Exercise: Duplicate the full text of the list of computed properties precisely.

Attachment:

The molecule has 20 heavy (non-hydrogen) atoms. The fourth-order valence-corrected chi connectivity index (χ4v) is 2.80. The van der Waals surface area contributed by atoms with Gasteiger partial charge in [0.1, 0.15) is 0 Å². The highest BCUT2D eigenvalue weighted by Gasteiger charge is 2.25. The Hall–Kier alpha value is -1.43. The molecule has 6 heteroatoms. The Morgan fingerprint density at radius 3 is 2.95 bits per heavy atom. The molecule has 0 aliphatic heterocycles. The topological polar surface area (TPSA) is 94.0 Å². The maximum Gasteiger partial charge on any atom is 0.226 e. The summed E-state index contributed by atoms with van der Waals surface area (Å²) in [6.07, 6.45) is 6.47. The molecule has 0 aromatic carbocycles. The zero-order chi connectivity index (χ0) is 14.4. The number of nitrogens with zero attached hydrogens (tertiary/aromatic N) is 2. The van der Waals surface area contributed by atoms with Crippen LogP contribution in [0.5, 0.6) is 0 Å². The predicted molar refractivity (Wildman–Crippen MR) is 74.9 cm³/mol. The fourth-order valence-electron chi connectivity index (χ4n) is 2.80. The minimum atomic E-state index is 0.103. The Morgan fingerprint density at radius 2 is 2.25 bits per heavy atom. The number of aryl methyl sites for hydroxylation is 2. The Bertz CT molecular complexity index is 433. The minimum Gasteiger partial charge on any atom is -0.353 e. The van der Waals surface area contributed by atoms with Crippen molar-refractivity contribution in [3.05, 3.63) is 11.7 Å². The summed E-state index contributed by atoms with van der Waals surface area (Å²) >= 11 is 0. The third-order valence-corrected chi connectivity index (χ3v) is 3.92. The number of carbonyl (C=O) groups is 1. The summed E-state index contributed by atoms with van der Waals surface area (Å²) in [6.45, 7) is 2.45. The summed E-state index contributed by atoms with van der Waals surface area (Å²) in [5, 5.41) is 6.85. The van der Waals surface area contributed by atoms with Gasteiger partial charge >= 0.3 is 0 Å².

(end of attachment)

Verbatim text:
The molecule has 20 heavy (non-hydrogen) atoms. The fourth-order valence-corrected chi connectivity index (χ4v) is 2.80. The van der Waals surface area contributed by atoms with Gasteiger partial charge in [0.1, 0.15) is 0 Å². The highest BCUT2D eigenvalue weighted by Gasteiger charge is 2.25. The Hall–Kier alpha value is -1.43. The molecule has 6 heteroatoms. The Morgan fingerprint density at radius 3 is 2.95 bits per heavy atom. The molecule has 0 aliphatic heterocycles. The topological polar surface area (TPSA) is 94.0 Å². The maximum Gasteiger partial charge on any atom is 0.226 e. The summed E-state index contributed by atoms with van der Waals surface area (Å²) in [6.07, 6.45) is 6.47. The molecule has 0 aromatic carbocycles. The zero-order chi connectivity index (χ0) is 14.4. The number of nitrogens with zero attached hydrogens (tertiary/aromatic N) is 2. The van der Waals surface area contributed by atoms with Crippen LogP contribution in [0.5, 0.6) is 0 Å². The predicted molar refractivity (Wildman–Crippen MR) is 74.9 cm³/mol. The fourth-order valence-electron chi connectivity index (χ4n) is 2.80. The minimum atomic E-state index is 0.103. The Morgan fingerprint density at radius 2 is 2.25 bits per heavy atom. The number of aryl methyl sites for hydroxylation is 2. The Bertz CT molecular complexity index is 433. The minimum Gasteiger partial charge on any atom is -0.353 e. The van der Waals surface area contributed by atoms with Crippen molar-refractivity contribution in [3.05, 3.63) is 11.7 Å². The summed E-state index contributed by atoms with van der Waals surface area (Å²) >= 11 is 0. The third-order valence-corrected chi connectivity index (χ3v) is 3.92. The number of carbonyl (C=O) groups is 1. The summed E-state index contributed by atoms with van der Waals surface area (Å²) in [6.45, 7) is 2.45. The summed E-state index contributed by atoms with van der Waals surface area (Å²) in [5, 5.41) is 6.85. The van der Waals surface area contributed by atoms with Gasteiger partial charge >= 0.3 is 0 Å².